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I read an example that said explain what "$f(n)$ is $n^{O(1)}$" means.

I can't interpret the $n^{O(1)}$ syntax. I know what Big $O$ notation is, its just that this example looks odd to me.

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  • $\begingroup$ This should answer your question: en.m.wikipedia.org/wiki/Big_O_notation#Multiple_usages $\endgroup$
    – ryan
    Aug 12, 2017 at 15:31
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    $\begingroup$ You are right to be confused; few authors actually define the notation. $\endgroup$
    – Raphael
    Aug 12, 2017 at 17:21
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    $\begingroup$ Such notation is commonplace in the literature, and everybody know exactly what it means, despite Raphael's misgivings. $\endgroup$ Aug 12, 2017 at 21:38
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    $\begingroup$ @YuvalFilmus And yet, every time such a question comes up, people who "know exactly what it means" struggle to explain what that is, exactly. $\endgroup$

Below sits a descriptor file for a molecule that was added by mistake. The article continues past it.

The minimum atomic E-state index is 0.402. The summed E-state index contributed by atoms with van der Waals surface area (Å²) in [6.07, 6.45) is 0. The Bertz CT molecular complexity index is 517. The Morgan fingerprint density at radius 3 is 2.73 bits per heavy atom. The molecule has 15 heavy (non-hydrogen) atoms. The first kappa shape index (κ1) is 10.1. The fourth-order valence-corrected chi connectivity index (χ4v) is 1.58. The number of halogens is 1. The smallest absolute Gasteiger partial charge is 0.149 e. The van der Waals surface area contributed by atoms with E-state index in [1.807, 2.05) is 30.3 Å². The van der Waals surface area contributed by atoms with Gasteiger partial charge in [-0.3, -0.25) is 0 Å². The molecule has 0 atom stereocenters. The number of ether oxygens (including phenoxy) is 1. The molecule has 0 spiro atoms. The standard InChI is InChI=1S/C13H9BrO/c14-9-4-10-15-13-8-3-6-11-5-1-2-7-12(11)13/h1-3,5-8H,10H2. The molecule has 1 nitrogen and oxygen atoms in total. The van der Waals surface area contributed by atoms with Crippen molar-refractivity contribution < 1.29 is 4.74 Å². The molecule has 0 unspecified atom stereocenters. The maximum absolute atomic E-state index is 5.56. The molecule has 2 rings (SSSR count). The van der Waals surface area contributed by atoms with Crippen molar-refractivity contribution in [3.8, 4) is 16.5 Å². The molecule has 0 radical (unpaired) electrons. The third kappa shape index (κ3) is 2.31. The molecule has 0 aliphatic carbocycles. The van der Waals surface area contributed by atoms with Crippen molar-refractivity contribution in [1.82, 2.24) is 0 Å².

– Raphael
    Aug 13, 2017 at 11:33

1 Answer 1

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It's short-hand for "$n^{f(n)}$ for some function $f(n)\in O(1)$". In other words, the function is at most $n^c$ for some constant $c$.

You can see this by directly substituting the definition of $O(1)$ in the expression. $g(n)=n^{O(1)}$ if there's constant $c$ such that, for all large enough $n$, $f(n)\leq n^{c\cdot 1} = n^c$.

This includes all polynomially-bounded functions. For example, for $n>0$, $$n^2+3n = n^2(1+\tfrac3n) = n^{2+\log(1+3/n)/\log n} = n^{O(1)}\,,$$ since, for $n\geq 3$, we have $1<1+\tfrac3n\leq 2$ and $\log n>1$, so the exponent is between $2+\log 2$ and $2$.

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    $\begingroup$ I recall this thread where a disagreement became clear. Just to clarify: you are proposing that $n^{O(1)}$ is the set of all polynomially bounded functions, correct? $\endgroup$
    – Raphael
    Aug 12, 2017 at 17:24
  • $\begingroup$ @Raphael, wouldn't it just be the set of all monomial functions with coefficient $1$? e.g. $n^3 + n^2 \notin n^{O(1)}$ and $3n^2 \notin n^{O(1)}$ because they don't follow the form of $n$ to some power $O(1)$. Is this correct? $\endgroup$
    – ryan
    Aug 12, 2017 at 17:41
  • $\begingroup$ @ryan: $3n^2 = n^{f(n)}$ where f (n) = 2 + log 3 / log n. $\endgroup$
    – gnasher729
    Aug 12, 2017 at 17:46
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    $\begingroup$ Aaaaand we once again have proof that such notation is incomprehensible and should be avoided. :'D $\endgroup$
    – Raphael
    Aug 12, 2017 at 18:13
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    $\begingroup$ @Raphael Yes, polynomially bounded -- edited to clarify. $\endgroup$ Aug 12, 2017 at 21:21

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